This is a true Sunday comic strip in the larger Sunday format. Enjoy.

Kritter Kids "Pink Elephant", January 1991

Saturday, April 23, 2011

Pacman Frog

Originally, this was going to be just “Pacman Frog”. I knew it was missing something, when one of my coworkers suggested adding a fly. That made all the difference. Now it is “Pacman Frog & Green Bottlefly”. I actually like the fly better than the frog.
Ornate Horned Frogs, or “Pacman Frogs”, are so named due to their huge mouths and voracious appetites. Their mouths are as wide as their bodies. There are many different color variations, ranging from bright green, to red, to albino. The females grow larger than the males and can reach 6 inches in length!

Pacman Frog & Green Bottlefly, May 2008

Here are some examples of the real deals.

Friday, April 22, 2011

100 Poison Frogs

The poison frogs posted here the last four days all started from a sketch and then a very clean drawing. Here are 100 poison frog drawings, just waiting for color and environment to bring them to life!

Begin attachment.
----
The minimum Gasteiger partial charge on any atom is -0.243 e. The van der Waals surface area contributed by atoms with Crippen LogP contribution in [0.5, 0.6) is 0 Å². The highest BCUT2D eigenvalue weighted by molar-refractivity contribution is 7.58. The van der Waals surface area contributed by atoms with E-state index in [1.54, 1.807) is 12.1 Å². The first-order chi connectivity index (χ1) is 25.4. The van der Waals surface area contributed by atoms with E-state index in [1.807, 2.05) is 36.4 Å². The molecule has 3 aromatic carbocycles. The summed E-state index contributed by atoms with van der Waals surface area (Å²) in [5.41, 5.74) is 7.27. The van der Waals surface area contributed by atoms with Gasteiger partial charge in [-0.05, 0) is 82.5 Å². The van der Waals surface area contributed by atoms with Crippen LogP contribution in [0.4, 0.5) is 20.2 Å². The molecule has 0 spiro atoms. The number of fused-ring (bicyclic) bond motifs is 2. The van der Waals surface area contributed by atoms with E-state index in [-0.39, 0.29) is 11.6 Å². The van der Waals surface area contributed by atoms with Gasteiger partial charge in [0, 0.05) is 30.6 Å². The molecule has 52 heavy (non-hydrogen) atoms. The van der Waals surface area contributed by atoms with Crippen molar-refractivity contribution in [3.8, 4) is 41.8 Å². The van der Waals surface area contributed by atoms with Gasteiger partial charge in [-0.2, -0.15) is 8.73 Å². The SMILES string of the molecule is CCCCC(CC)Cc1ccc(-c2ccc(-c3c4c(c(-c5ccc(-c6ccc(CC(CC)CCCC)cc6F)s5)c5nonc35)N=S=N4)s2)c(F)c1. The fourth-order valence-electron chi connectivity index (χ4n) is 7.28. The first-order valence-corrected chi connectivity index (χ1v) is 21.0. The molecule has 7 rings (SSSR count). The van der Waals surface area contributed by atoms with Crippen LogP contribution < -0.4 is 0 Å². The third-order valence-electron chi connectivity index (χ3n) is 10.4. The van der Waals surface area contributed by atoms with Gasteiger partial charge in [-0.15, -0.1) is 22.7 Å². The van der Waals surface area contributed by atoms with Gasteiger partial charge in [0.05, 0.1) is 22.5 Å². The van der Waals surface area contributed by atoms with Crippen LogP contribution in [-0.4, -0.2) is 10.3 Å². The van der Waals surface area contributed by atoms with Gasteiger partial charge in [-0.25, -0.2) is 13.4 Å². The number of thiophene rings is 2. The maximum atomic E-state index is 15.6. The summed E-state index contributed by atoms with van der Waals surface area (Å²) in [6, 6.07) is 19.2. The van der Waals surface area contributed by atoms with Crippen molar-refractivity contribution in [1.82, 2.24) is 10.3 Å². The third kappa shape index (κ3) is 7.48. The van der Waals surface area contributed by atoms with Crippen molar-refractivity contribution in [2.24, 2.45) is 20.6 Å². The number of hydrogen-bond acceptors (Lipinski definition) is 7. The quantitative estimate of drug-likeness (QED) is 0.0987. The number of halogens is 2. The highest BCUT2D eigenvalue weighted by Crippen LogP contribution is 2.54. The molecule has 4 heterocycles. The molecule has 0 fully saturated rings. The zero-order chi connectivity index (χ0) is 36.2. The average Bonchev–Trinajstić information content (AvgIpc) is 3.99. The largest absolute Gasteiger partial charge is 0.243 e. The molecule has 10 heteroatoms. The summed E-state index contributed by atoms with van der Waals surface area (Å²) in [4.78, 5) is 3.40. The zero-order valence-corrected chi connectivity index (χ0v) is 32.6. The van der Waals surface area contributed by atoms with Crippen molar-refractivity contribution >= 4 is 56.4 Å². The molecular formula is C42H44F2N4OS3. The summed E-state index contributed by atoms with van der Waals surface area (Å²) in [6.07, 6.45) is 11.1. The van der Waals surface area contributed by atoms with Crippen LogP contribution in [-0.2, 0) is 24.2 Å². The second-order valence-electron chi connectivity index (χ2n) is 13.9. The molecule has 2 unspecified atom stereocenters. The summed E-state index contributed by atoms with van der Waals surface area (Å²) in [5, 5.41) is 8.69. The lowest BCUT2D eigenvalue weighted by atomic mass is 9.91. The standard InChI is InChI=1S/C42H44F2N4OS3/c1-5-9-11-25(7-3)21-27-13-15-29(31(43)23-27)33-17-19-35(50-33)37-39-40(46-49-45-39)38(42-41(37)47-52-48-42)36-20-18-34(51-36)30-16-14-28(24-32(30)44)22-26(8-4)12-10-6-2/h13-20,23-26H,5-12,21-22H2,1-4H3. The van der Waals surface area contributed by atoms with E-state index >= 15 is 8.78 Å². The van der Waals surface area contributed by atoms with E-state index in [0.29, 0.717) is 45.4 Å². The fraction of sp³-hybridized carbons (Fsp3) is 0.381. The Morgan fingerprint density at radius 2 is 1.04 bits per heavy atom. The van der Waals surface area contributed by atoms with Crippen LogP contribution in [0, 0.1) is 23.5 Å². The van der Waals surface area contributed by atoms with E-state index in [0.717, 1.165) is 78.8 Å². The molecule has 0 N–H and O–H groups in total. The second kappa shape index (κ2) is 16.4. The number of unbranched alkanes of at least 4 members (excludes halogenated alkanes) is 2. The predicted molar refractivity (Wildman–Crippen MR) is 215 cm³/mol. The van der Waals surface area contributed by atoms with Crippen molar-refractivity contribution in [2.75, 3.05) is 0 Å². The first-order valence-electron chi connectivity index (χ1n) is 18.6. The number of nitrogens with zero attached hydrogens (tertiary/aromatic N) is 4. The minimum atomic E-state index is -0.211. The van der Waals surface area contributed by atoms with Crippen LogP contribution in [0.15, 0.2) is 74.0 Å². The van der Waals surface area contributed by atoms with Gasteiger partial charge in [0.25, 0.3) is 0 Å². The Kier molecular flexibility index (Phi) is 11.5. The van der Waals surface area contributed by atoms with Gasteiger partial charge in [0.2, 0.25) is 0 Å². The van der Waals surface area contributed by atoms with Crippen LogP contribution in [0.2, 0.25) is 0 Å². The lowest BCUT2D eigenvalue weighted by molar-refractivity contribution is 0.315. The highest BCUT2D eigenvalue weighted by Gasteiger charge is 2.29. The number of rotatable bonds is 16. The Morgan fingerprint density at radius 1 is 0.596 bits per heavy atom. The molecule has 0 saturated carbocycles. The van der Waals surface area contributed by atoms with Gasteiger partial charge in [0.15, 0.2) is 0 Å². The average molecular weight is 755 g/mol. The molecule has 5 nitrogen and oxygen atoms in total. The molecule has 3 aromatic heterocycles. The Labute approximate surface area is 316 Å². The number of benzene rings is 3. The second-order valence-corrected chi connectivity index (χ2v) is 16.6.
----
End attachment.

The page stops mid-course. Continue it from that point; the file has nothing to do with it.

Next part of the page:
Thursday, April 21, 2011

Build-A-Frog Workshop

I'm asked over and over, "How did you do that?"  Here is a pictorial breakdown of the steps involved in making my Big-Eyed Tree Frog paper sculpture.

The base is first.  This one is just called "mud".  If you look closely, graduations of brown color is evident.  This was glued and pressed on to illustration board.

Real leaves were collected and scanned into my computer.  A watercolor effect was applied to the leaves.  They were printed on archival paper with a professional printer and cut out.  Brown inks were applied to the edges of each leaf so they would not look like paper.

The paper leaves were strategically glued to the "mud" base.

On to the frog.  I start with a rough sketch on very thin paper.  I keep refining the sketch until I can make one with very clean lines.  Clean lines are important to me because it will eventually be cut out with the sharp point of an X-Acto knife. 

Here is the sketch with skin patterns added.

The sketch is separated into the pieces that will be cut out in order to make the paper sculpture frog.  This sheet is resized with about 5 to 7 copies printed.

Here are the colors created in Photoshop.  This sheet is printed on archival paper and printed on a professional printer.  The sketches from the previous step are used to accurately cut out each piece.  Colored inks are used to match the colors and color the edges so the frog pieces don't look like paper.